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Upside down burn wood chamber  RSS feed

 
David Lassen
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I have started building my RMH I'm using a prebuilt chamber,I've added firebrick to the entire inside including roof. Have a fored air ducts 4 small in top of fire chamber and was going to use the small fan to force air into chamber from the top down. Pushing the fire out the lower bottom of stove. (fire would be burning the wood from bottom to top) hence ashes fall straight down into pan with the exhaust beign above them. The fire chamber would be outside on the porch with the exhust coming throught the wall in a tripple wall pipe going into my gassification chamber and heat exchanger. My idea was more wood to burn at a slower rate. I'm heating a big house and am gone to work for 10 hours a day. Would like contunious heat. I've factored the size of my stove and BtUs of wood and I have more than enought room in the chamber. I know this idea of the upside down burn goes all the way bak to Ben Franklin. But with 12 volt fan and the gassification chamber is it now fesiable? I need to finish this in less than 60 days as it gets cool in NeKansas by then. And I have to have heat.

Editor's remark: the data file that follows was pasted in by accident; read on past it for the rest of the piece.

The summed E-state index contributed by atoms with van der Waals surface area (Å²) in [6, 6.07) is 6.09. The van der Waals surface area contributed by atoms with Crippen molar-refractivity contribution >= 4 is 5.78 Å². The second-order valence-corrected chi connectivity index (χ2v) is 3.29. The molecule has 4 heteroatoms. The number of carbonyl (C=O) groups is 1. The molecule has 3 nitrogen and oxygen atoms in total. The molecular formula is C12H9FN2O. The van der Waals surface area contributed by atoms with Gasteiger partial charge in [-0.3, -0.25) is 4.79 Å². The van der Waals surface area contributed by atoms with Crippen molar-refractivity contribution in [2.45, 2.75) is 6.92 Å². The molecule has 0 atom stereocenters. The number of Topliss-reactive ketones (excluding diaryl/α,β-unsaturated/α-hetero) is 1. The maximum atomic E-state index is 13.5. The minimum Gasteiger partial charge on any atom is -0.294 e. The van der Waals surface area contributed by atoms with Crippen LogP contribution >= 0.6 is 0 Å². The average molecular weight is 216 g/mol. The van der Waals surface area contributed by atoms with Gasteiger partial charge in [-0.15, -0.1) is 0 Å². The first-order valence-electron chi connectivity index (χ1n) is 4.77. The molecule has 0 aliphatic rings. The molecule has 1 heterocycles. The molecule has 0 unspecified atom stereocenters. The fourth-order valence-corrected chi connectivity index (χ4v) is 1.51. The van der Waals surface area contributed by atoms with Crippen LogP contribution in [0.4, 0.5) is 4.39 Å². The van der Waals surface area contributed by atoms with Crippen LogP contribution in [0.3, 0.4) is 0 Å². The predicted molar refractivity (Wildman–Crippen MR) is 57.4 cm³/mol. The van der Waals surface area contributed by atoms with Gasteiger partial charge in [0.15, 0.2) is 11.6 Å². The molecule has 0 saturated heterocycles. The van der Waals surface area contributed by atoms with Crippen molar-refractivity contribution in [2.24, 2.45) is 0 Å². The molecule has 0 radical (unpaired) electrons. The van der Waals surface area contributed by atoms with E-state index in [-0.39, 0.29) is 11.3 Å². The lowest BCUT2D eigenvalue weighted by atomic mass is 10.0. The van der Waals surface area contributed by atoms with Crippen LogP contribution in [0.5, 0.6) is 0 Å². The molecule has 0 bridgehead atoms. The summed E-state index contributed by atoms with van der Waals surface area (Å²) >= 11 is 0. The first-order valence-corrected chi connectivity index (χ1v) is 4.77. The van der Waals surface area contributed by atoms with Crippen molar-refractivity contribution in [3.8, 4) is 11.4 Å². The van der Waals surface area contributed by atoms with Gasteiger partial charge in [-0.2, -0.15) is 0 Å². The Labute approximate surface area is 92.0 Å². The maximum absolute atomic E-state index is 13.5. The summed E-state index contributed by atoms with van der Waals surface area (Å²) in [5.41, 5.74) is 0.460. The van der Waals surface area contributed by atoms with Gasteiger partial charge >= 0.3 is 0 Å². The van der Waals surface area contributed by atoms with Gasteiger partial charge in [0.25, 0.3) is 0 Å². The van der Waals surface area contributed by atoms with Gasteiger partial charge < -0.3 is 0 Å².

Craig Moore
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Wow! I am going to save you some pain and recommend you go to http://outdoorwoodfurnaceinfo.com/forum/index.php?board=14.0 Nothing you described can be considered a Rocket Mass Heater. Hope you have success with your build.
 
Chris Watson
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Location: North of Detroit (5b to 6a)
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What you're trying to build is called a "gasifier stove." They're very different from the "rocket stove" designs discussed on this site. Both systems are designed to produce intense heat by burning the volatile gasses released in wood smoke. The main differences are:

1) Gasifier stoves are much smaller than rocket stoves - suitable for camping rather than for a permanent living situation (with larger sizes being too dangerous to attempt); and,
2) Gasifier stoves must go out before more fuel can be added. With rocket stoves this is unnecessary.
 
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